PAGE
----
Approximately 20,000ac of fodder beet are grown in Ireland annually, according to DLF Seeds’ Paul Flanagan.

He said that fodder beet was the highest-yielding winter forage crop, in terms of its dry matter output, which can be grown in Ireland

According to Flanagan, the market for fodder beet in New Zealand has gone from 6,000ha to 70,000ha over the past six years, and most of this area was grazed by dairy cows and, increasingly, beef cattle.

The scope to increase this area is significant, particularly in drier parts of the country where the crops can be grazed over the winter months.

“We previously operated a single varietal trial site in Co. Carlow. However, this year we have expanded this commitment to include three farm grazing trial sites at locations in counties Carlow, Cork and Wexford,” he said.

“It is our intention to host open days at all our sites in October.”

Traditionally, fodder beet has been grown as a harvestable root crop in Ireland.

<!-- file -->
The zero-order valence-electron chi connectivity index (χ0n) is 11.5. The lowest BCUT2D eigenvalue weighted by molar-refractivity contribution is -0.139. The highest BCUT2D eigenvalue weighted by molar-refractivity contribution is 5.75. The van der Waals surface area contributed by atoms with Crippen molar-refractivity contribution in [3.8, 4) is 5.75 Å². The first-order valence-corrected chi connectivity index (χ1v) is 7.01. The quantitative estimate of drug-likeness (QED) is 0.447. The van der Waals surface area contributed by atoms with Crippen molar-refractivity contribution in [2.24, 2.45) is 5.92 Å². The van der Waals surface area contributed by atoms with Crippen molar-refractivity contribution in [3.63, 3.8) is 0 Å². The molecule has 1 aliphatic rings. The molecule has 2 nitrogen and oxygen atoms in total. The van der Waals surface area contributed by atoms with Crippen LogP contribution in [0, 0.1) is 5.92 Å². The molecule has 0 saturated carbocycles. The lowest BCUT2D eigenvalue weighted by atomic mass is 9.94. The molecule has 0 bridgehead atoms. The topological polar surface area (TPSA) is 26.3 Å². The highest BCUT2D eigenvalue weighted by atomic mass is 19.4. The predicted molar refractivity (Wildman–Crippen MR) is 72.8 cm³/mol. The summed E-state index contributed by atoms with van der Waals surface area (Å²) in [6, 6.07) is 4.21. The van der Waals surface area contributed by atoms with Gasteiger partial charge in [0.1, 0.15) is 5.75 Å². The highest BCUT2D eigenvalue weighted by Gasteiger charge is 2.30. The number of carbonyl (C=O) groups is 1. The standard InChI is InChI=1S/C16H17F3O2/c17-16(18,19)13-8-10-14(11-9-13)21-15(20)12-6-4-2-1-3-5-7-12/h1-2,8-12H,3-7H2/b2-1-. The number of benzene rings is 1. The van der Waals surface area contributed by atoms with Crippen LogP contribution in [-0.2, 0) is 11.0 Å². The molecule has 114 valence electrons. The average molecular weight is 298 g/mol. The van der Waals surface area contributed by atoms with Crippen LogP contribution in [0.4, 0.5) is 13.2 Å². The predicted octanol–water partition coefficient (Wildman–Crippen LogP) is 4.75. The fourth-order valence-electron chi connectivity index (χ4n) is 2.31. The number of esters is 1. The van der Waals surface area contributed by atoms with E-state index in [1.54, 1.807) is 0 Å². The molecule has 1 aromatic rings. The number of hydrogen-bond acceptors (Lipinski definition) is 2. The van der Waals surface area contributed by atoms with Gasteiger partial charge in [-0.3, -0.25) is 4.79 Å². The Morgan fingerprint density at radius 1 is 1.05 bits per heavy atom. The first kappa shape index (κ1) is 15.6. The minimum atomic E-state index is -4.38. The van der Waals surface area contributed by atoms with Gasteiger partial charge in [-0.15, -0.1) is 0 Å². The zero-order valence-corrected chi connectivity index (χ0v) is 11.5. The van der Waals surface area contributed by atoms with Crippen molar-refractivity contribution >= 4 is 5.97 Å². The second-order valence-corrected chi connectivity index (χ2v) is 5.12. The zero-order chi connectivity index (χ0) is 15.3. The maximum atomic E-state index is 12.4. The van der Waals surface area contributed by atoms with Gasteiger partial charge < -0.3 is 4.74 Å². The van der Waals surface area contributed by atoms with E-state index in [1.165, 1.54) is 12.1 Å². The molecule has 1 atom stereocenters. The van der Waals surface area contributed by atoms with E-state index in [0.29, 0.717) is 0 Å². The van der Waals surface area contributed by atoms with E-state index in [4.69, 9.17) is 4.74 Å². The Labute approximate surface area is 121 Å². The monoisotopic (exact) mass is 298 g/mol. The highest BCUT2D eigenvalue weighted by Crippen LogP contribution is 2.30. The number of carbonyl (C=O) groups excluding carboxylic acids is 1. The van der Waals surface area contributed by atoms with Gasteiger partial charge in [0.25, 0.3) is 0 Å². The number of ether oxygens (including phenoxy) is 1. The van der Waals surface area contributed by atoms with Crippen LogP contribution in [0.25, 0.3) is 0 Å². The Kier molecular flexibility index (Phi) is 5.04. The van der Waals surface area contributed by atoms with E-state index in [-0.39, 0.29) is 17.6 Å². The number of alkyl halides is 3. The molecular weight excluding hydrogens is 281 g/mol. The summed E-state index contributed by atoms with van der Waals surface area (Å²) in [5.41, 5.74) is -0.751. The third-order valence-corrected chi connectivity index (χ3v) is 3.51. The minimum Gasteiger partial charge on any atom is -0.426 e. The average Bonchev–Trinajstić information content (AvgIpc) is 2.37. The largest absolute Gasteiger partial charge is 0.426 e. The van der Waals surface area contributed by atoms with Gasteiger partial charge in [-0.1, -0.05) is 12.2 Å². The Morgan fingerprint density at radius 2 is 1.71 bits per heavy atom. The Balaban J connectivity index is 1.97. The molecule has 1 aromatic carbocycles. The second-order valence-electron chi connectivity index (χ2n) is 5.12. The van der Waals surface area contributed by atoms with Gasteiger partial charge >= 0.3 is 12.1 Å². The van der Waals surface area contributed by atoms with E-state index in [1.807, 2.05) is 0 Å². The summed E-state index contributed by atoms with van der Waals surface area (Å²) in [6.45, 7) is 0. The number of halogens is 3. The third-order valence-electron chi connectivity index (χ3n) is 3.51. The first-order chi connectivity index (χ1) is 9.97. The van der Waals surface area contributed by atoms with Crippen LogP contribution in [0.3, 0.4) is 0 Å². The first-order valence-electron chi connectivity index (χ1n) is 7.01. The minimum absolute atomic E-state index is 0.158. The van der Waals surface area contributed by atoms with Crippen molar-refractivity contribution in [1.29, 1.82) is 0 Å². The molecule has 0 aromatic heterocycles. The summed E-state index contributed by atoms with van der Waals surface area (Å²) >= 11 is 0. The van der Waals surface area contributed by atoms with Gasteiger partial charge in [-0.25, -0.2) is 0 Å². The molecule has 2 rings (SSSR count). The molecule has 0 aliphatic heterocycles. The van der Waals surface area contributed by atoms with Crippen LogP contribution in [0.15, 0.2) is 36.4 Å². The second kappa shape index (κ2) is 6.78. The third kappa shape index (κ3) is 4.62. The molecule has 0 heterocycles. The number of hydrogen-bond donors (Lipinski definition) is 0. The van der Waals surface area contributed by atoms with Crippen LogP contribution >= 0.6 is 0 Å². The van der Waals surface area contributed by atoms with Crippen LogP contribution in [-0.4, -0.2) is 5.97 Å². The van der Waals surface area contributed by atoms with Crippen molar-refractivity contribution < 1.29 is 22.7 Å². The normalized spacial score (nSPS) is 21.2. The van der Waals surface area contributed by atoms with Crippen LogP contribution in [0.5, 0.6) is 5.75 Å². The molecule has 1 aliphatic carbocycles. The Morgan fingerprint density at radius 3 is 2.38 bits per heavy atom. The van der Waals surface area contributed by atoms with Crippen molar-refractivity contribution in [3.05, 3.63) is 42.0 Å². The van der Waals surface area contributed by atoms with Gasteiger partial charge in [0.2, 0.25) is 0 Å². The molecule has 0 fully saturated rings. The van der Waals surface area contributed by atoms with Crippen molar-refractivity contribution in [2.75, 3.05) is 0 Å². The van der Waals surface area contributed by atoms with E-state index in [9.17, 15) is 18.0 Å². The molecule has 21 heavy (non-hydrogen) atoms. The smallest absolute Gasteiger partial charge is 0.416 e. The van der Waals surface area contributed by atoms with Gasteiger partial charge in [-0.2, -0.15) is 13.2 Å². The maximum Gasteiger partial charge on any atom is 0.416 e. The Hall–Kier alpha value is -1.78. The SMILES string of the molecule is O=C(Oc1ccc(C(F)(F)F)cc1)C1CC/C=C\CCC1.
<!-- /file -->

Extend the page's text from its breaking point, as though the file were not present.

“Fresh weight yields of up to 75t/ha can be achieved,” confirmed Tullamore Agri’s Aidan Moore.

Beet is one of the best value-for-money crops that can be grown in this country. It also represents an excellent break crop on tillage farms.

Fodder beet can thrive on a wide range of soils, but a light to medium, free-draining field is ideal. A soil pH of 7 is the target and good accessibility is vital for heavy harvesting machinery.

“All of this year’s crops are now in the ground,” said Moore.

“The key challenge facing growers now is that of getting their weed control programmes right.

“Crops will need to be sprayed at this stage and, more than likely, in a fortnight or so as well. There is no need to apply a fungicide during the summer months. But, increasingly, growers with beet to sell commercially will seek to apply a fungicide in the autumn. This helps maintain the green canopy of the crops.”